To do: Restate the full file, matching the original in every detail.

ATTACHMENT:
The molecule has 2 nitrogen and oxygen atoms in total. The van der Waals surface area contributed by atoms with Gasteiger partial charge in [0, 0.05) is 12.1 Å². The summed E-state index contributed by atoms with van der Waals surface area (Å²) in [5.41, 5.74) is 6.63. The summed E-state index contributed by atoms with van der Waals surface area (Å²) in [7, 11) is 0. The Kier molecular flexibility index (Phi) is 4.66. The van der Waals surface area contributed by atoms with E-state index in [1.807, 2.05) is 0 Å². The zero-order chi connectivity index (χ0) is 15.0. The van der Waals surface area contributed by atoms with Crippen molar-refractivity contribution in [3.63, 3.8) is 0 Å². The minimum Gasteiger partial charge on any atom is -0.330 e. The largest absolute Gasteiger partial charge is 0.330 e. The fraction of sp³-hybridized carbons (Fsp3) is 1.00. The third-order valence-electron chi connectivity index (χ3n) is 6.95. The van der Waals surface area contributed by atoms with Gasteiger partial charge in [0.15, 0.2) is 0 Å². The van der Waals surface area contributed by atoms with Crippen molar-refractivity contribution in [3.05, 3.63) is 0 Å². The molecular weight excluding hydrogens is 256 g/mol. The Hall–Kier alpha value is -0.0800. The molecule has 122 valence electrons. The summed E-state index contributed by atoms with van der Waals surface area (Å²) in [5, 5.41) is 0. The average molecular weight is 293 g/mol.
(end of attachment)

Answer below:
The molecule has 2 nitrogen and oxygen atoms in total. The van der Waals surface area contributed by atoms with Gasteiger partial charge in [0, 0.05) is 12.1 Å². The summed E-state index contributed by atoms with van der Waals surface area (Å²) in [5.41, 5.74) is 6.63. The summed E-state index contributed by atoms with van der Waals surface area (Å²) in [7, 11) is 0. The Kier molecular flexibility index (Phi) is 4.66. The van der Waals surface area contributed by atoms with E-state index in [1.807, 2.05) is 0 Å². The zero-order chi connectivity index (χ0) is 15.0. The van der Waals surface area contributed by atoms with Crippen molar-refractivity contribution in [3.63, 3.8) is 0 Å². The minimum Gasteiger partial charge on any atom is -0.330 e. The largest absolute Gasteiger partial charge is 0.330 e. The fraction of sp³-hybridized carbons (Fsp3) is 1.00. The third-order valence-electron chi connectivity index (χ3n) is 6.95. The van der Waals surface area contributed by atoms with Gasteiger partial charge in [0.15, 0.2) is 0 Å². The van der Waals surface area contributed by atoms with Crippen molar-refractivity contribution in [3.05, 3.63) is 0 Å². The molecular weight excluding hydrogens is 256 g/mol. The Hall–Kier alpha value is -0.0800. The molecule has 122 valence electrons. The summed E-state index contributed by atoms with van der Waals surface area (Å²) in [5, 5.41) is 0. The average molecular weight is 293 g/mol.